It seems that neither the Prime Minister nor the Minister for Justice has bothered to read the Martin Place siege report, either. The report only calls for two key things of relevance to guns. Firstly, it recommends a reduction in the regulation of the licensed firearms market so that scarce police resources can be refocused to frontline enforcement activities aimed at the illicit firearms market and, secondly, a consideration of new technologies to facilitate better administration of firearms throughout the nation; something as simple as sharing firearms transaction data between jurisdictions. The Martin Place siege report contains no call for any further restrictions on lawful firearms ownership or for changes to how firearms are categorised.

It also seems that the Prime Minister and Minister for Justice have not read the Senate inquiry report into illicit firearms. That inquiry heard from police that the firearm of choice for criminals is pistols. Rifles and shotguns are rarely used by criminals, and they are virtually never used for criminal purposes by licensed firearm owners. Nonetheless, it appears that Catherine Smith from the Attorney General's Department is seeking legal advice on whether gradual prohibition via reclassification will allow the government to avoid having to compensate firearm owners whose property is rendered illegal and must be surrendered. This is an outrage. Why do the bureaucrats who work so hard to convince ministers to restrict legal gun ownership have such a striking inability to develop strategies for effectively addressing illicit use of firearms by criminals?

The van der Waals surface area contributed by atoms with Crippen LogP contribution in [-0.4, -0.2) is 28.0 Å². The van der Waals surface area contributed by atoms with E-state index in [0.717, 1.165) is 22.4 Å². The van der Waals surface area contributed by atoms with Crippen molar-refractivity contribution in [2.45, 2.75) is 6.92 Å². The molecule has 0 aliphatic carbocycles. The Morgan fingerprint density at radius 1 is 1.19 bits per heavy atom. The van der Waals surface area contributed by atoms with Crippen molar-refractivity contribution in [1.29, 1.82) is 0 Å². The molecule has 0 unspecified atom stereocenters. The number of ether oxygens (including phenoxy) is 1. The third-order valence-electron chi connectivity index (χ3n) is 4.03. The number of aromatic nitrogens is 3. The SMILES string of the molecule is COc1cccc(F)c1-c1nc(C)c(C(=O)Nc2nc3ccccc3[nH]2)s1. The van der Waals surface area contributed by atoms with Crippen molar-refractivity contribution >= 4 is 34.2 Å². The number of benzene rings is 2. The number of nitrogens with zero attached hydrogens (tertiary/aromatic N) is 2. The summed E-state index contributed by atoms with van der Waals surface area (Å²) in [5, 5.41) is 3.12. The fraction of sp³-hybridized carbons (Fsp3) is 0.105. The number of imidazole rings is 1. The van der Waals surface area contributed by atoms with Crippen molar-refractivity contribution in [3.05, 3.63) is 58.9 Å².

There is significant international evidence about what works to disrupt illicit firearms use, and many practical strategies that could be implemented in Australia. Good, responsible policymaking would reflect this, yet we have never seen anything to this effect. The bureaucrats advising Minister Keenan on firearms are out of their depth, incompetent, or so wedded to an anti-gun agenda that they care little about what will genuinely improve community safety. Linking plans to further restrict legal firearms ownership to terrorism is something even the Greens reject as outlandish. The government is intent on whipping people into such a state of fear about terrorism that bad decisions, which ultimately have nothing to do with terrorism and everything to do with poor opinion polls, can slip by unchallenged. Australia's 800,000 licensed firearm owners are not happy. We are sick of being treated as criminals-in-waiting. We are sick of being the scapegoats for poor policy, lazy policing and the kind of stuff-ups that allowed Man Monis back onto the street. And be in no doubt—we will express our disgust at the ballot box. I seek leave to continue my remarks later.

Leave granted; debate adjourned.